Brain lesions that develop in neurodegenerative diseases such as Alzheimer's (AD) and Parkinson's are composed of fibrils of 'misfolded'proteins. Consequently much recent research has been focused on molecular chaperones, the cellular machinery responsible for maintaining protein folding or mediating the degradation of irreparably damaged proteins. Of the molecular chaperones, heat shock protein 90 (Hsp90) has emerged as a major hub for regulation of multi-chaperone complexes that allows for cell specific responses to stresses and protein denaturation. Evidence suggests that inhibitors of Hsp90 activate specific chaperone complexes, namely Hsp90, Hsp70, and CHIP. Activation or up-regulation of these chaperone complexes reduces amyloid peptide (Ap) aggregates and fibrillar Tau protein in transgenic mouse models of AD neuropathology. However, most known Hsp90 inhibitors are quite toxic. We have identified two new Hsp90-targeted agents that markedly protect primary neurons in culture against toxicity elicited by A? peptides and reduce abnormal Tau, but they do not produce any toxicity on their own. The compounds are protective for neurons at low nanomolar concentrations and appear to cross the blood brain barrier. The overall goal of the proposed research program is to identify, through an integrated, iterative, and rational drug discovery program, development candidates for GLP and GMP first-inhuman enabling studies. Preclinical proof-of-concept for novel Hsp90 inhibitors will be determined by characterizing the in vivo effects of the most promising chemical lead candidates in the triple transgenic (3xTg-AD) mouse model for AD that develops memory deficits and both A? plaques and NFT-like Tau aggregates in the brain with increasing age.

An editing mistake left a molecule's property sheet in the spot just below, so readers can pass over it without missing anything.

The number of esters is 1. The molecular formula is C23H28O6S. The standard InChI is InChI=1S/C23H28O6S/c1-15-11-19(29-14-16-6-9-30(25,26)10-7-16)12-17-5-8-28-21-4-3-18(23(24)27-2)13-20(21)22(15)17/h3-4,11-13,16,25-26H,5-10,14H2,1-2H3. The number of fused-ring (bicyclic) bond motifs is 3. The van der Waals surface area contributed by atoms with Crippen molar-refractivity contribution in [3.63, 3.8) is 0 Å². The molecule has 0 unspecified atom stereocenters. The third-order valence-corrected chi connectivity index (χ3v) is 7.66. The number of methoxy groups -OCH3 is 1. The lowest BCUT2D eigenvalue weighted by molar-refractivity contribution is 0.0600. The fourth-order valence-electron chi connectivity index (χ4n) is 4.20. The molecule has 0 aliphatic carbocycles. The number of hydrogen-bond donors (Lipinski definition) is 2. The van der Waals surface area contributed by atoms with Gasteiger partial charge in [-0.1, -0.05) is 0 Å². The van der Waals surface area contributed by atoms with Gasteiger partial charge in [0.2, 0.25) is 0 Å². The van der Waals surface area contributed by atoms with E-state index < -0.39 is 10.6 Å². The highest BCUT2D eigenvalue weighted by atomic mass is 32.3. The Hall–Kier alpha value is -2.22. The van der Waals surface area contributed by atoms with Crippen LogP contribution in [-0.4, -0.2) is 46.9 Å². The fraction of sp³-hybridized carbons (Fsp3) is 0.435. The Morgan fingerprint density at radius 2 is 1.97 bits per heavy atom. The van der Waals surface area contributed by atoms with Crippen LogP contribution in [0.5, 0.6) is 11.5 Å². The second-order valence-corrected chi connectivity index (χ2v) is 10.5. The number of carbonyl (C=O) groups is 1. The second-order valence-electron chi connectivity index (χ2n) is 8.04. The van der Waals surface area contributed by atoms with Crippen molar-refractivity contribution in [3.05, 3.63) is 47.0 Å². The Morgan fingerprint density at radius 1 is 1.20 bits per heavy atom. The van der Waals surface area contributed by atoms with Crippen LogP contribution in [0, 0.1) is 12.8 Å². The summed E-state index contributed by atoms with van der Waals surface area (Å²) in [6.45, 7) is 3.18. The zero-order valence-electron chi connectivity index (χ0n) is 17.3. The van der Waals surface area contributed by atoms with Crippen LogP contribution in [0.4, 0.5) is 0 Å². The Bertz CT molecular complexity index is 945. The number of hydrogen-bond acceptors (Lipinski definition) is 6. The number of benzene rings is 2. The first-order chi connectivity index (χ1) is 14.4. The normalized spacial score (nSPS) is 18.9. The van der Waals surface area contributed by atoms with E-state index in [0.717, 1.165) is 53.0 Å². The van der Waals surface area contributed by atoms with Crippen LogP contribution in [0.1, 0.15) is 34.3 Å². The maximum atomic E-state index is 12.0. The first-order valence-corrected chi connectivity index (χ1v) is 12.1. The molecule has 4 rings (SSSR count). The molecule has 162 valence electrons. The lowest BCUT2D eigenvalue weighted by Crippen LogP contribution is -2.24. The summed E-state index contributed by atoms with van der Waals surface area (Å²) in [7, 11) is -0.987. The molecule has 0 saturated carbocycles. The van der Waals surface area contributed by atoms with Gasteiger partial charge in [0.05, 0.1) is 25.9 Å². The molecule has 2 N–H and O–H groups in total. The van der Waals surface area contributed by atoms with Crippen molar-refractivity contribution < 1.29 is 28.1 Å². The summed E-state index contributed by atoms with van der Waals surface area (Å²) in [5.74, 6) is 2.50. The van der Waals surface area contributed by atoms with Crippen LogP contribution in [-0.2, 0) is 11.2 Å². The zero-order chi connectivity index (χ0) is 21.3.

The specific aims of the program are: (1) To synthesize gram quantities of promising chemical lead candidates, the first being designated as 'KU32'and 'A4, to permit full characterization of the in vivo proof-of-concept and drug safety properties of these agents. (2) To test the in vivo efficacy of promising chemical lead candidates, the first two being KU32 and A4, in reversing or 'treating'the cognitive impairment and neuropathological lesions normally present in the brains of older 3xTg-AD mice. (3) To test the in vivo efficacy of chronic administration of promising chemical lead candidates, the first two being KU32 and A4, in preventing or delaying the appearance of cognitive impairments in the 3xTg-AD mouse model. (4) To identify development candidates that possess improved efficacy, drug safety and 'druggability'properties. Identification of a candidate or candidates with these properties will lay the foundation for submission of an Investigational New Drug Application. There is a strong experimental basis for targeting Hsp90 protein complexes for therapeutic interventions in AD and other neurodegenerative diseases characterized by accumulations of aggregated proteins. Successful completion of this program will advance this concept toward clinical development.
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